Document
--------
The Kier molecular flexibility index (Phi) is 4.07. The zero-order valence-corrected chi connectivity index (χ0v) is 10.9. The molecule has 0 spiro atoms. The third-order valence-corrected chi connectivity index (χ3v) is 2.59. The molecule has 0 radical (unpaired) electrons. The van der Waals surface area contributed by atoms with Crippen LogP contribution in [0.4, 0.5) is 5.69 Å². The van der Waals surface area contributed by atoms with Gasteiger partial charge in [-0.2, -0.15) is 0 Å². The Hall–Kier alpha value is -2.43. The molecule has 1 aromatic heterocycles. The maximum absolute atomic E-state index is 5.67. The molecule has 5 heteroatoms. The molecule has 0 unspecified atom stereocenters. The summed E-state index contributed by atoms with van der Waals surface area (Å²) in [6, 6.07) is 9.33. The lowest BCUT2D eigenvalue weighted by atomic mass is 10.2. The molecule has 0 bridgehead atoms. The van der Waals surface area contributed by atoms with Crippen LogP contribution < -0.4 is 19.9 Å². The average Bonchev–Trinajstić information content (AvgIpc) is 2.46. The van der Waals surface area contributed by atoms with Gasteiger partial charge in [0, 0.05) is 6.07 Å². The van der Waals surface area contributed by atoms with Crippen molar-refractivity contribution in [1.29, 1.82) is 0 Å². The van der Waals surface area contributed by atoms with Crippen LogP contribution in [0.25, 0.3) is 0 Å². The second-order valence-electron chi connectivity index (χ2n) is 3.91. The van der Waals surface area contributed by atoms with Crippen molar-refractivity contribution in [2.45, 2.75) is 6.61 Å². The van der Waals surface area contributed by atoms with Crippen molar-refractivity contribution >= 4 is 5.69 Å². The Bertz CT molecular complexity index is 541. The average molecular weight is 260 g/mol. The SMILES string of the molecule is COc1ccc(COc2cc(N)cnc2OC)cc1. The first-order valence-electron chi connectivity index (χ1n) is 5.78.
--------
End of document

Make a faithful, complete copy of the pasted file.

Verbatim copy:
The Kier molecular flexibility index (Phi) is 4.07. The zero-order valence-corrected chi connectivity index (χ0v) is 10.9. The molecule has 0 spiro atoms. The third-order valence-corrected chi connectivity index (χ3v) is 2.59. The molecule has 0 radical (unpaired) electrons. The van der Waals surface area contributed by atoms with Crippen LogP contribution in [0.4, 0.5) is 5.69 Å². The van der Waals surface area contributed by atoms with Gasteiger partial charge in [-0.2, -0.15) is 0 Å². The Hall–Kier alpha value is -2.43. The molecule has 1 aromatic heterocycles. The maximum absolute atomic E-state index is 5.67. The molecule has 5 heteroatoms. The molecule has 0 unspecified atom stereocenters. The summed E-state index contributed by atoms with van der Waals surface area (Å²) in [6, 6.07) is 9.33. The lowest BCUT2D eigenvalue weighted by atomic mass is 10.2. The molecule has 0 bridgehead atoms. The van der Waals surface area contributed by atoms with Crippen LogP contribution < -0.4 is 19.9 Å². The average Bonchev–Trinajstić information content (AvgIpc) is 2.46. The van der Waals surface area contributed by atoms with Gasteiger partial charge in [0, 0.05) is 6.07 Å². The van der Waals surface area contributed by atoms with Crippen molar-refractivity contribution in [1.29, 1.82) is 0 Å². The van der Waals surface area contributed by atoms with Crippen LogP contribution in [0.25, 0.3) is 0 Å². The second-order valence-electron chi connectivity index (χ2n) is 3.91. The van der Waals surface area contributed by atoms with Crippen molar-refractivity contribution in [2.45, 2.75) is 6.61 Å². The van der Waals surface area contributed by atoms with Crippen molar-refractivity contribution >= 4 is 5.69 Å². The Bertz CT molecular complexity index is 541. The average molecular weight is 260 g/mol. The SMILES string of the molecule is COc1ccc(COc2cc(N)cnc2OC)cc1. The first-order valence-electron chi connectivity index (χ1n) is 5.78.